The Type Taster 03.03.15

  • Glasses with red and blue lenses allow you to see the hidden meaning behind fonts

  • The Type Dating Game

  • The personality of fonts are revealed

  • The book comes in a choice of five covers

In graphic designer Sarah Hyndman's book, a series of games reveals the complex way in which we interact with everyday typography, says Icon art director Anja Wohlstrom

Sarah Hyndman's book, The Type Taster, had a choice of five different covers – the one you select apparently reveals something about your personality. My choice, featuring the typeface Clarendon, indicates that I'm "practical and confident" but also that my guilty pleasure is "enjoying a nostalgic moment, like crying at a sentimental film in the dark". Sad, but true.

A graphic designer for 20 years, Hyndman set up Type Tasting in 2013. Based on the concept of wine tasting, the idea was to start a conversation about typography beyond the world of designers through "tastings" and talks to explore and demystify the subject. Hyndman's website offers challenges such as the Spot The Font quiz, which asks you to pick out a font based on a description of its personality. She is also conducting a Font Census, a survey about the kind of personality traits and objects fonts remind us of.

The book draws on the findings of this research and sets out to celebrate and understand the choices we make based on typeface. It also comes with a pair of blue and red glasses to wear when examining type combinations – looking through the blue lens simply shows you the typeface (for example, "Edwardian Script"), while looking through the red lens reveals its associations ("pretentious").

"I am interested in using these experiments as a fun way to start conversations and dispel the preconception that typography is a 'dry' subject for academics and experts," Hyndman says. Typefaces, she argues, help you choose the food you buy, navigate new areas of a city and keep you safe on roads. One of the areas she explores is how we relate taste and fonts – for example, how distressed typefaces, which we associate with handmade items, can make us believe that a burger tastes better. She points at the kind of fonts that indicate cheap and cheerful foods and those that we link to more expensive, refined products. Low-fat options use lighter, "thinner", fonts, she says, sparkling water is associated with angular, harsher typefaces and still water with more rounded, mellow ones.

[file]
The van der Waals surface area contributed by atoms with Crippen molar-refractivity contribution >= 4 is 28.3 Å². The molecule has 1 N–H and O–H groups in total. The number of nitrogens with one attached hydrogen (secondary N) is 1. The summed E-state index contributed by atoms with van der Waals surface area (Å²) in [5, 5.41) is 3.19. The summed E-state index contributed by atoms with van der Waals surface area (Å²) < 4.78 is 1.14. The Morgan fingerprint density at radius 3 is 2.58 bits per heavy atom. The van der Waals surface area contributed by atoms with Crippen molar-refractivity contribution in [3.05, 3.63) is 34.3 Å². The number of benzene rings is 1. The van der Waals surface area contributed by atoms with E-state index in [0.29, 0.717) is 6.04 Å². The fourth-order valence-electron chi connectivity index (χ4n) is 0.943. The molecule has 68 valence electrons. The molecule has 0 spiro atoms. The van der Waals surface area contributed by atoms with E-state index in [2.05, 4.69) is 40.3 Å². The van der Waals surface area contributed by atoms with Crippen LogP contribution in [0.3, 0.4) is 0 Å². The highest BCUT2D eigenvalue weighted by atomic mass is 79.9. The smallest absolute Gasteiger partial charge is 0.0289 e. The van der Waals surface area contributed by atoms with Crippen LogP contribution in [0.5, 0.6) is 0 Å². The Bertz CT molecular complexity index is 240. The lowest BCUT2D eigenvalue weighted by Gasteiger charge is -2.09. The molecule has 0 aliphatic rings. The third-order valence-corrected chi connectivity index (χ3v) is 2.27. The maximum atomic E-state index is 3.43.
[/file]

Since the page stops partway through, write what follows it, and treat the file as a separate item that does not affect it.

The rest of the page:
Another test looks at "what typefaces would sound like if they were music". Bodoni Poster Italic, for example, is "classic", "mellow" and "smooth" – it makes me feel calm," said one respondent. Designer Jurgen Weltin says his typeface Balega (2003) has the "fat sound of a Jimi Hendrix guitar" – bold and slightly italic, as if charging forward, the stencilled display font is used for larger titles in the book.

And then there is the Dating Game, which reveals the font that best captures the kind of dating type you would be. Most men chose to be the "simple, easygoing and slick" Futura (22%) while most women chose the "serious, intellectual and classic" Didot (26%). The least datable type was found to be Cinema Italic – associated according to the research with the words "maths teacher, "IT" and "some dull data processing job in a dimly lit office".

The results of Hyndman's engaging yet well-considered games are sometimes surprising. The Font Census reveals that designers and non-designers view fonts differently – designers, for example, would describe Helvetica, famed in design circles for its Swiss origins, as "intellectual" and "stylish", while non-designers think of it as "everyman'' and "dull". But we are all type consumers and The Type Taster offers a fun way to think about how we value fonts and navigate today's visual world.

The Type Taster: How Fonts Influence You, £18, was published on 14 February 2015 and is available at typetasting.com

 

Words

Anja Wohlstrom

 

Images

Sarah Hyndman

quotes story

Designers would describe Helvetica, famed in design circles for its Swiss origins, as "intellectual" and "stylish", while non-designers think of it as "everyman'' and "dull'

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